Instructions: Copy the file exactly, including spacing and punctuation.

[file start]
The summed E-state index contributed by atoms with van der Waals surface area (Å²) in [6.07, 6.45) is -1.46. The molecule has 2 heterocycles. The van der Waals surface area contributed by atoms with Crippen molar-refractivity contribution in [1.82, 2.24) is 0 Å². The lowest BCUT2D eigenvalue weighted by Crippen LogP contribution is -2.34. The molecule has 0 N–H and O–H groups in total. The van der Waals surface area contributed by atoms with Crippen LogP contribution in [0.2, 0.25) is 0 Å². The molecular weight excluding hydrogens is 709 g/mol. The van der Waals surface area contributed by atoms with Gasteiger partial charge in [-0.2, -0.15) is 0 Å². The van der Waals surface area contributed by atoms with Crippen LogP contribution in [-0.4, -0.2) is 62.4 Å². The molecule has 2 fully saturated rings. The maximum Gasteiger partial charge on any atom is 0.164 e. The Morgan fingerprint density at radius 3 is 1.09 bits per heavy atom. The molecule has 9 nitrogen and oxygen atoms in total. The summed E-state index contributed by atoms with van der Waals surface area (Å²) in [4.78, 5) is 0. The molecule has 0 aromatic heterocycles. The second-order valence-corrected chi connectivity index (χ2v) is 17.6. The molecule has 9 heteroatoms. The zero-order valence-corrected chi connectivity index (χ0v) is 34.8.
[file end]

The summed E-state index contributed by atoms with van der Waals surface area (Å²) in [6.07, 6.45) is -1.46. The molecule has 2 heterocycles. The van der Waals surface area contributed by atoms with Crippen molar-refractivity contribution in [1.82, 2.24) is 0 Å². The lowest BCUT2D eigenvalue weighted by Crippen LogP contribution is -2.34. The molecule has 0 N–H and O–H groups in total. The van der Waals surface area contributed by atoms with Crippen LogP contribution in [0.2, 0.25) is 0 Å². The molecular weight excluding hydrogens is 709 g/mol. The van der Waals surface area contributed by atoms with Gasteiger partial charge in [-0.2, -0.15) is 0 Å². The van der Waals surface area contributed by atoms with Crippen LogP contribution in [-0.4, -0.2) is 62.4 Å². The molecule has 2 fully saturated rings. The maximum Gasteiger partial charge on any atom is 0.164 e. The Morgan fingerprint density at radius 3 is 1.09 bits per heavy atom. The molecule has 9 nitrogen and oxygen atoms in total. The summed E-state index contributed by atoms with van der Waals surface area (Å²) in [4.78, 5) is 0. The molecule has 0 aromatic heterocycles. The second-order valence-corrected chi connectivity index (χ2v) is 17.6. The molecule has 9 heteroatoms. The zero-order valence-corrected chi connectivity index (χ0v) is 34.8.